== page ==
I loved this piece by Martha Nussbaum in The New Republic, called “A Liberal Education: Should Academics Join the Government?” Nussbaum teaches law and philosophy at the University of Chicago, but instead of writing about her own experiences she discusses a new memoir (published last year) by Abbott Gleason called A Liberal Education. Gleason is a historian who spent his career at Brown and then did a two-year stint in Washington, working for the Woodrow Wilson International Center for Scholars. The essay is less a personal vindication, more of a homage to Gleason – his decisions, his integrity:
The tale Gleason tells is, ultimately, one of patient self-unmasking and self-recreation, as his radical effusions gave way to a cautious and deeply unfashionable liberal individualism with conservative elements (the love of community attachments that he depicts historically in his best known book, Young Russia).
This week on the NYRBlog: modern architecture and the sanitorium. In particular, Holland’s Zonnestraal Sanatorium, “a white-framed assemblage of low-slung, flat-roofed pavilions that seem to be (as was famously said of the Elizabethan stately home Hardwick Hall) “more glass than wall” [that] exemplifies the daring structural advances of modern architecture.” If you like long European novels, you are no stranger to the sanitorium – typically, I’d thought about their place in literature but never their architectural significance. How cool.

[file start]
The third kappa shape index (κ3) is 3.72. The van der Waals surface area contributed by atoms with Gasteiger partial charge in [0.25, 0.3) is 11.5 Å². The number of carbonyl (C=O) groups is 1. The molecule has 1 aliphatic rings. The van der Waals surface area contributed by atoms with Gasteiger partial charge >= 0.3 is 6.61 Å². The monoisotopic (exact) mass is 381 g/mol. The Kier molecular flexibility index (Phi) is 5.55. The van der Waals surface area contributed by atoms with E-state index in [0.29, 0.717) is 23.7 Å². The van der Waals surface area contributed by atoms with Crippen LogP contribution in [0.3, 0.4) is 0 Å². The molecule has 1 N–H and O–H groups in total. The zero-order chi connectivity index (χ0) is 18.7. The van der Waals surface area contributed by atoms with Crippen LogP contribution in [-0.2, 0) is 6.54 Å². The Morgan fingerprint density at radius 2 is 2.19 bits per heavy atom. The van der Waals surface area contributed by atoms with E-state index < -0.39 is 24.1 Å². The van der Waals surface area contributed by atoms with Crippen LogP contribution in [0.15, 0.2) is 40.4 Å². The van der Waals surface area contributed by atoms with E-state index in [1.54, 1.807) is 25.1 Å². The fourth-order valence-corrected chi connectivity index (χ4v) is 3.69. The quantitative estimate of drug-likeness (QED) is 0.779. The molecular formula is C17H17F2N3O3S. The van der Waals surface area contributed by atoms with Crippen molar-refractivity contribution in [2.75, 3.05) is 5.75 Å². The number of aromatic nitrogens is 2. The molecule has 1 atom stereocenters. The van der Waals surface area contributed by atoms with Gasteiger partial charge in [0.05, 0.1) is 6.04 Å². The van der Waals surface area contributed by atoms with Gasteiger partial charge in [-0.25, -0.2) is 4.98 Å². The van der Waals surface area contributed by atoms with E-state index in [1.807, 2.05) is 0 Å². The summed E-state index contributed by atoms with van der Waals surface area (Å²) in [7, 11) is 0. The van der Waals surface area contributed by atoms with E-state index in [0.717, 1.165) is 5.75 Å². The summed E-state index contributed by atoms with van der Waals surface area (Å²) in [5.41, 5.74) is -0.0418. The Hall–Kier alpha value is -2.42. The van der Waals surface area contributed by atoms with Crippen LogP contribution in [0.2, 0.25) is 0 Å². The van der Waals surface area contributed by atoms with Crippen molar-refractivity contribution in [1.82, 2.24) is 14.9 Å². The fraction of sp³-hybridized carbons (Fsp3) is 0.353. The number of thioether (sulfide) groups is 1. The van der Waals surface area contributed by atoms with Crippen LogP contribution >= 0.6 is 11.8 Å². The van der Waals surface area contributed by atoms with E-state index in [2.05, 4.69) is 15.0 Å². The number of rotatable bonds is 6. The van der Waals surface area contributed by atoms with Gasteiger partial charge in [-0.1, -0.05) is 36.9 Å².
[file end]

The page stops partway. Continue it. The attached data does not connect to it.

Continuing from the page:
A recommendation from the archives of those purveyors of excellent storytelling at This American Life – part radio journalism and part radio drama. This show is on parenting, and the particular story I loved (Act II), borrowed from Radiolab, is about a chimp named Lucy who was raised by scientist parents as a child – and a science experiment – and then deposited into the wild. The recommendation was made to me by my friend Lise, who had me in delicious narrative thrall last week when she told me a long, dramatic, editorialized version of the Lucy story on my living room couch – but as I don’t have audio archives of my best conversations, Radiolab will have to do. We spent a while afterward trying to find the right literary analog for a story that seemed to demand an epic frame – is it a Gothic tale, like Mary Shelley’s Frankenstein, about a monster who becomes all-too-human? Is it a Sophoclean tragedy about about fatal human flaws?? You decide. (We couldn’t.)
This is a lot of fun: the literature blog Bookslut does literary birthdays. March features Elizabeth Browning, Nikoli Gogol and Ralph Ellison in a charming quartet of essays about their work, and what these disparate writers have in common.
Briefly, in visual art: David Cohen’s obituary for the eminent Renaissance art historian Leo Steinberg; the AIPAD photography show in NY opened this week; an essay on the photographer Eadward Muybridge.